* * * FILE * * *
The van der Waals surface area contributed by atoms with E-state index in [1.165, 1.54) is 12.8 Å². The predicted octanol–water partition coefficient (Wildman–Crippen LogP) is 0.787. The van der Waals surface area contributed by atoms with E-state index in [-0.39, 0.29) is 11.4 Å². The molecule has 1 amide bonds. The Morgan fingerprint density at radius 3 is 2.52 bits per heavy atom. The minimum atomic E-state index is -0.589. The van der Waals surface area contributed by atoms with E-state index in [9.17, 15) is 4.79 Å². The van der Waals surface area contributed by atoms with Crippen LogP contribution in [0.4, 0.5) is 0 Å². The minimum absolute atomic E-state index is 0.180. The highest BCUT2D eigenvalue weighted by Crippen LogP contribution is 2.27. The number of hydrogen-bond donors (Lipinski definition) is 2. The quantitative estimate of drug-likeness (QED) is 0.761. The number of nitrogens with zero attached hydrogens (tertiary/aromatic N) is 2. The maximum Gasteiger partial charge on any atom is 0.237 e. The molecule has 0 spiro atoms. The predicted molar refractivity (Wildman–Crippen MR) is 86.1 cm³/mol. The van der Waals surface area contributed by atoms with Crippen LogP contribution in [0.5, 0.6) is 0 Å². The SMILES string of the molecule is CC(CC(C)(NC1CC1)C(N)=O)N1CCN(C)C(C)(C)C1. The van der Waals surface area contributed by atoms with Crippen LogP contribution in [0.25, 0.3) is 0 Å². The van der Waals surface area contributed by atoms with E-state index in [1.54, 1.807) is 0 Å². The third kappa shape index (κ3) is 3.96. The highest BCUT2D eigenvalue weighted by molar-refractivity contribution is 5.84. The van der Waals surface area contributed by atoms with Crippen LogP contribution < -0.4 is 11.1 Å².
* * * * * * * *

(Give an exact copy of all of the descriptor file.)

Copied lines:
The van der Waals surface area contributed by atoms with E-state index in [1.165, 1.54) is 12.8 Å². The predicted octanol–water partition coefficient (Wildman–Crippen LogP) is 0.787. The van der Waals surface area contributed by atoms with E-state index in [-0.39, 0.29) is 11.4 Å². The molecule has 1 amide bonds. The Morgan fingerprint density at radius 3 is 2.52 bits per heavy atom. The minimum atomic E-state index is -0.589. The van der Waals surface area contributed by atoms with E-state index in [9.17, 15) is 4.79 Å². The van der Waals surface area contributed by atoms with Crippen LogP contribution in [0.4, 0.5) is 0 Å². The minimum absolute atomic E-state index is 0.180. The highest BCUT2D eigenvalue weighted by Crippen LogP contribution is 2.27. The number of hydrogen-bond donors (Lipinski definition) is 2. The quantitative estimate of drug-likeness (QED) is 0.761. The number of nitrogens with zero attached hydrogens (tertiary/aromatic N) is 2. The maximum Gasteiger partial charge on any atom is 0.237 e. The molecule has 0 spiro atoms. The predicted molar refractivity (Wildman–Crippen MR) is 86.1 cm³/mol. The van der Waals surface area contributed by atoms with Crippen LogP contribution in [0.5, 0.6) is 0 Å². The SMILES string of the molecule is CC(CC(C)(NC1CC1)C(N)=O)N1CCN(C)C(C)(C)C1. The van der Waals surface area contributed by atoms with Crippen LogP contribution in [0.25, 0.3) is 0 Å². The van der Waals surface area contributed by atoms with E-state index in [1.54, 1.807) is 0 Å². The third kappa shape index (κ3) is 3.96. The highest BCUT2D eigenvalue weighted by molar-refractivity contribution is 5.84. The van der Waals surface area contributed by atoms with Crippen LogP contribution < -0.4 is 11.1 Å².